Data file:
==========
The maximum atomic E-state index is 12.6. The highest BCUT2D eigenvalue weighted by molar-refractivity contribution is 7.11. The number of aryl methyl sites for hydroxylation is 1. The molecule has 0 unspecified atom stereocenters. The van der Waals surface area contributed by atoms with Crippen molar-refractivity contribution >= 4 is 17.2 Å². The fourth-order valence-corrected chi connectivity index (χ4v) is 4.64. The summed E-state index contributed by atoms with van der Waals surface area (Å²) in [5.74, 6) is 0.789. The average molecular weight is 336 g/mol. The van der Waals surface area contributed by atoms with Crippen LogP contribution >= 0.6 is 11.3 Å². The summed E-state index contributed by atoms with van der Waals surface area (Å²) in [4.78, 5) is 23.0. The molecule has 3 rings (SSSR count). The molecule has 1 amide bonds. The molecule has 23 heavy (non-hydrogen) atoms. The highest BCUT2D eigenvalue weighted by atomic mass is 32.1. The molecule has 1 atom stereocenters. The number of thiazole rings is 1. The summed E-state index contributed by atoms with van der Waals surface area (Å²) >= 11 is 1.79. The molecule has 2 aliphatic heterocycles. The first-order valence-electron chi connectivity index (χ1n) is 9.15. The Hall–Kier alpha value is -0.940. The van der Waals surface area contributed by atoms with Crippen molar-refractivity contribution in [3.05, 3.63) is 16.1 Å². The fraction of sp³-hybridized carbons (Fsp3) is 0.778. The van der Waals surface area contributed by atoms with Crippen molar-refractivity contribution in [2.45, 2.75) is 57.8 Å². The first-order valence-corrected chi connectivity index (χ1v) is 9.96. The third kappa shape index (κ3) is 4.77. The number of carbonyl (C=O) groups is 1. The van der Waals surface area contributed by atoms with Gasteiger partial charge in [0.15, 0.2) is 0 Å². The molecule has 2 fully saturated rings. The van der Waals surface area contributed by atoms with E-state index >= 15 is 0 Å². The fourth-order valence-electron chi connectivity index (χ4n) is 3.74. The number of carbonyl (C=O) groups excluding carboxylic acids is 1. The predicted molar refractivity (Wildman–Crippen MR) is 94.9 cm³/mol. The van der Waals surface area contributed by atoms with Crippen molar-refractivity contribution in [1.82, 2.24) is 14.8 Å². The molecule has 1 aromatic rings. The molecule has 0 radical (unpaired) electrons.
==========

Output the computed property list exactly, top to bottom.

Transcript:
The maximum atomic E-state index is 12.6. The highest BCUT2D eigenvalue weighted by molar-refractivity contribution is 7.11. The number of aryl methyl sites for hydroxylation is 1. The molecule has 0 unspecified atom stereocenters. The van der Waals surface area contributed by atoms with Crippen molar-refractivity contribution >= 4 is 17.2 Å². The fourth-order valence-corrected chi connectivity index (χ4v) is 4.64. The summed E-state index contributed by atoms with van der Waals surface area (Å²) in [5.74, 6) is 0.789. The average molecular weight is 336 g/mol. The van der Waals surface area contributed by atoms with Crippen LogP contribution >= 0.6 is 11.3 Å². The summed E-state index contributed by atoms with van der Waals surface area (Å²) in [4.78, 5) is 23.0. The molecule has 3 rings (SSSR count). The molecule has 1 amide bonds. The molecule has 23 heavy (non-hydrogen) atoms. The highest BCUT2D eigenvalue weighted by atomic mass is 32.1. The molecule has 1 atom stereocenters. The number of thiazole rings is 1. The summed E-state index contributed by atoms with van der Waals surface area (Å²) >= 11 is 1.79. The molecule has 2 aliphatic heterocycles. The first-order valence-electron chi connectivity index (χ1n) is 9.15. The Hall–Kier alpha value is -0.940. The van der Waals surface area contributed by atoms with Crippen molar-refractivity contribution in [3.05, 3.63) is 16.1 Å². The fraction of sp³-hybridized carbons (Fsp3) is 0.778. The van der Waals surface area contributed by atoms with Crippen molar-refractivity contribution in [2.45, 2.75) is 57.8 Å². The first-order valence-corrected chi connectivity index (χ1v) is 9.96. The third kappa shape index (κ3) is 4.77. The number of carbonyl (C=O) groups is 1. The van der Waals surface area contributed by atoms with Gasteiger partial charge in [0.15, 0.2) is 0 Å². The molecule has 2 fully saturated rings. The van der Waals surface area contributed by atoms with E-state index >= 15 is 0 Å². The fourth-order valence-electron chi connectivity index (χ4n) is 3.74. The number of carbonyl (C=O) groups excluding carboxylic acids is 1. The predicted molar refractivity (Wildman–Crippen MR) is 94.9 cm³/mol. The van der Waals surface area contributed by atoms with Crippen molar-refractivity contribution in [1.82, 2.24) is 14.8 Å². The molecule has 1 aromatic rings. The molecule has 0 radical (unpaired) electrons.